Colorado, Rev. Stat. 1908, sec. 6148. Similar provision: Oklahoma, 2 Rev. Laws 1910, sec. 8054.

307. Calling out troops.-The governor shall have power to call out the militia to execute the laws and repel invasion.

Alabama, Const. art. 5, sec. 131. Similar provisions: Arkansas, Const. art. XI, sec. 4, when assembly is not in session; California, Const. art. 8, sec. 1; Colorado, Const. art. 4, sec. 5; Florida, Const. art. 14, sec. 4; Hawaii, Rev. Laws 1915, sec. 67; Idaho, Const. art. 4, sec. 4; Illinois, Const. art. 5, sec. 14; In na, Const. art. 5, sec. 12; Kansas, Const. art. 8, sec. 14; Louisiana, Const. art. 301; Maine, Const. art. 5, pt. 1, sec. 7, with consent of the legislature; Maryland, Const. art. 2, sec. 8; Massachusetts, Const. pt. 2, ch. 2, sec. 1, art. 7; Michigan, Const. art. 6, sec. 4; Minnesota, Const. art. 5, sec. 4; Mississippi, Const. art. 9, sec. 217; Missouri, Const. art. 5, sec. 7; Montana, Const. art. 7, sec. 6; Nebraska, Const. art. 5, sec. 14; Nevada, Const. art. 12, sec. 2; New Hampshire, Const. pt. 2, art. 50; New Mexico, Const. art. 5, sec. 4; North Carolina, Const. art. 12; North Dakota, Const. art. 3, sec. 75; Oklahoma, Const. art. 6, sec. 6; Oregon, Const. art. 5, sec. 9; Philippine Islands, Laws 3d Legis. 1915, sec. 2011; 4th Legis. 1916, sec. 2085, p. 533; South Carolina, Const. art. 13, sec. 3; South Dakota, Const. art. 4, sec. 4; Tennessee, Const. art. 3, sec. 5, when assembly declares that public safety requires it; Texas, Const. art. 4, sec. 7; Utah, Const. art. 7, sec. 4; Virginia, Const. art. 5, sec. 73; Washington, Const. art. 10, sec. 2; West Virginia, Const. art. III, sec. 12; Wyoming, Const. art. 4, sec. 4.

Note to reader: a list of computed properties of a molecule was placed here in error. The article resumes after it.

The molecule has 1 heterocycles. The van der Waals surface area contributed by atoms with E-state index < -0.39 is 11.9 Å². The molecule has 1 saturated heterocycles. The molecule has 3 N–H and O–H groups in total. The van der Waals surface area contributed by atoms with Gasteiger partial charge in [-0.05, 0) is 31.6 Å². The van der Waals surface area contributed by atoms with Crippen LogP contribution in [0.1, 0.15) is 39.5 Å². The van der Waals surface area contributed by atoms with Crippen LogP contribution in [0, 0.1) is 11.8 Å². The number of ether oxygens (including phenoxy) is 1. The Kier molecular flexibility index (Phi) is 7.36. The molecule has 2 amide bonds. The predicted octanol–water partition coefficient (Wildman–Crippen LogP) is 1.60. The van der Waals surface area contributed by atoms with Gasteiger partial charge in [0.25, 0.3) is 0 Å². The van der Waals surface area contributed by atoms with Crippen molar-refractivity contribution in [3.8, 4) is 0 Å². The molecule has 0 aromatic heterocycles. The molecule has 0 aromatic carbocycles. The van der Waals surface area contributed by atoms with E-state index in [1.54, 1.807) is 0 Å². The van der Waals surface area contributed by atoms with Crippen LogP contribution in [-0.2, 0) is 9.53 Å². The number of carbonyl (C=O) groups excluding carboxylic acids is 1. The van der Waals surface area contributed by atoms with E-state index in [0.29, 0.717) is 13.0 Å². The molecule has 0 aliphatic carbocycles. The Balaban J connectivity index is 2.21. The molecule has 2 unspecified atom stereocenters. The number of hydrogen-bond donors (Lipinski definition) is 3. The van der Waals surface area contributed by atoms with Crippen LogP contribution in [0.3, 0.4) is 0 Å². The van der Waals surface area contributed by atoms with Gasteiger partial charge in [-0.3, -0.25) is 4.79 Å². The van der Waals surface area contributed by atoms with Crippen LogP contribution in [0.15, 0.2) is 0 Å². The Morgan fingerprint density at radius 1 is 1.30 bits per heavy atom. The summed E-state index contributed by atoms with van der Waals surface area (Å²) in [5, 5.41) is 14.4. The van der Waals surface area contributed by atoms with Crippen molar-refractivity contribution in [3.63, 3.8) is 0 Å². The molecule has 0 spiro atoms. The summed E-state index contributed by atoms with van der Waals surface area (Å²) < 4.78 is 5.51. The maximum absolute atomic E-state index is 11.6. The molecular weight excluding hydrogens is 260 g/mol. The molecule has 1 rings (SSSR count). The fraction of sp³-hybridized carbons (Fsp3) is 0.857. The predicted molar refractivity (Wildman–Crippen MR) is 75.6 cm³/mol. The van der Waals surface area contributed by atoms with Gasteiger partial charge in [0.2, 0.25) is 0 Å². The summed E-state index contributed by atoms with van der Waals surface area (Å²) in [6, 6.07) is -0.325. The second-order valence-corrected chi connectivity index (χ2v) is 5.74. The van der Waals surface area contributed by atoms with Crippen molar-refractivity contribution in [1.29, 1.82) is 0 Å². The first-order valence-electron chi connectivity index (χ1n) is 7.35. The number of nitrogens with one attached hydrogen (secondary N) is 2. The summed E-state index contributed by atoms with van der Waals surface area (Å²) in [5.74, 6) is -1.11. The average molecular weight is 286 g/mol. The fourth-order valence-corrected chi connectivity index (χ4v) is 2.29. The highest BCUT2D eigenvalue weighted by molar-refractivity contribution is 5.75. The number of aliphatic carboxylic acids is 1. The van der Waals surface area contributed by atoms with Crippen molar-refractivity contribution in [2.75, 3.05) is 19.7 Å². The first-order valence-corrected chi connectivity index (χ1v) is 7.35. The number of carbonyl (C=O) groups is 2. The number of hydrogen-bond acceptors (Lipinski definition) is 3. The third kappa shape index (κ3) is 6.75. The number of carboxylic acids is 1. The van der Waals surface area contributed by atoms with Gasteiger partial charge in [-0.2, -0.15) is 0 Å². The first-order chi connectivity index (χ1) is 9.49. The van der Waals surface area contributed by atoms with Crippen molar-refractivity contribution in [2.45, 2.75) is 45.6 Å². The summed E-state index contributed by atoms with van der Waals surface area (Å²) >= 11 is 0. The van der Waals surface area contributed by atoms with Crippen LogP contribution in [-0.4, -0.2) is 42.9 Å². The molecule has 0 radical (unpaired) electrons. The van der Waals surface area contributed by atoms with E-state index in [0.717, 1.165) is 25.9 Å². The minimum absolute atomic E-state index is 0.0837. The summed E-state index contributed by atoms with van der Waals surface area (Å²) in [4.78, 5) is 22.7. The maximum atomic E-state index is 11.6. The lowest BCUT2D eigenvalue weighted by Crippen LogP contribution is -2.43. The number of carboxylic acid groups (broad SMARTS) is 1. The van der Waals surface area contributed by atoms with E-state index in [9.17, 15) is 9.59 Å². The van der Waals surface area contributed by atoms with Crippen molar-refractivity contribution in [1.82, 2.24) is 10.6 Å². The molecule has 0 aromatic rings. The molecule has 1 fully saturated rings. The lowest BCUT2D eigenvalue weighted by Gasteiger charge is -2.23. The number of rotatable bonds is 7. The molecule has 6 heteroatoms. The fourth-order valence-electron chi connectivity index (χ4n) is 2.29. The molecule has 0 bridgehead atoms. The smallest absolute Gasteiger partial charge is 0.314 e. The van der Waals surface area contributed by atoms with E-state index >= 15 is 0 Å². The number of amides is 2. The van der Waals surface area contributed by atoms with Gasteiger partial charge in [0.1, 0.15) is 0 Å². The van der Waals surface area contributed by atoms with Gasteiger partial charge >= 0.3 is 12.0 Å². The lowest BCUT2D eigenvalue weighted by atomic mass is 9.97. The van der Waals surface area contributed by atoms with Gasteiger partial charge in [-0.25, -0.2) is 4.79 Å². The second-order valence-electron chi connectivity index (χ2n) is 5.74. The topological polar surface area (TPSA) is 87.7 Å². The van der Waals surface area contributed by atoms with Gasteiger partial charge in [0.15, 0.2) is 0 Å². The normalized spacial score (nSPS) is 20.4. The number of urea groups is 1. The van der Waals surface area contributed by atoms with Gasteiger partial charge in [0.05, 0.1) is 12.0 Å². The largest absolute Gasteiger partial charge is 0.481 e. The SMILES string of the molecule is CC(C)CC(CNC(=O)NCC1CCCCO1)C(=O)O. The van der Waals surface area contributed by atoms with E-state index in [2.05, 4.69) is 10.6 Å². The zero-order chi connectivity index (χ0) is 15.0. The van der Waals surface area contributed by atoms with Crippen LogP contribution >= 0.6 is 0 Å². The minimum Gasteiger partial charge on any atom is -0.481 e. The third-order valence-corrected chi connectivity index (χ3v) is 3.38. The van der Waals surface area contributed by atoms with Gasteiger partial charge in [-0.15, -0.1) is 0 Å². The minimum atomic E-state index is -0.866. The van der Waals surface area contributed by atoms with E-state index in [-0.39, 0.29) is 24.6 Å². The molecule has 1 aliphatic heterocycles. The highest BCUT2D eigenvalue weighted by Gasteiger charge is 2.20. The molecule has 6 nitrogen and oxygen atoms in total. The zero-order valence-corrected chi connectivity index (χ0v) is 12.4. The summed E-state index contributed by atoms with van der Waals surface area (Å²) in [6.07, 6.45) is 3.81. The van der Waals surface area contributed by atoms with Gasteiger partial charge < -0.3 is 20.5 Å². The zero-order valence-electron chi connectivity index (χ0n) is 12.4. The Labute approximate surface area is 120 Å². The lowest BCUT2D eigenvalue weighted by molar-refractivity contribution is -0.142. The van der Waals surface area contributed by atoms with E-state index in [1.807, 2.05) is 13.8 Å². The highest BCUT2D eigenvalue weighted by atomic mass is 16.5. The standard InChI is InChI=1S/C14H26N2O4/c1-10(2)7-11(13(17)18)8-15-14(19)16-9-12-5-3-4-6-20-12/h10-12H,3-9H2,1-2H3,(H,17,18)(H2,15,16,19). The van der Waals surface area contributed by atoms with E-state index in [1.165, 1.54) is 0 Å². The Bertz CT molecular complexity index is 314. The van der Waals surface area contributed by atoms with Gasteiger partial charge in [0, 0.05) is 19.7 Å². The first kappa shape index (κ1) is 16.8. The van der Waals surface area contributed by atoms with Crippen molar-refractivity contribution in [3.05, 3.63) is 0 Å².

308. Militia may be called out by governor.-In case of actual war against the United States, or in case the President of the United States shall make a requisition on the governor of this State he may order out by draft, voluntary enlistment, or otherwise the whole or so much of the militia of this State as the public necessity demands; he may appoint the number of the draft according to the population of the several counties of the State or otherwise as he shall elect, and shall notify the sheriff of each county from which any draft is so required of the number of persons his county is to furnish.

Michigan, 1 Howell's Ann. Stat. 1912, sec. 1590.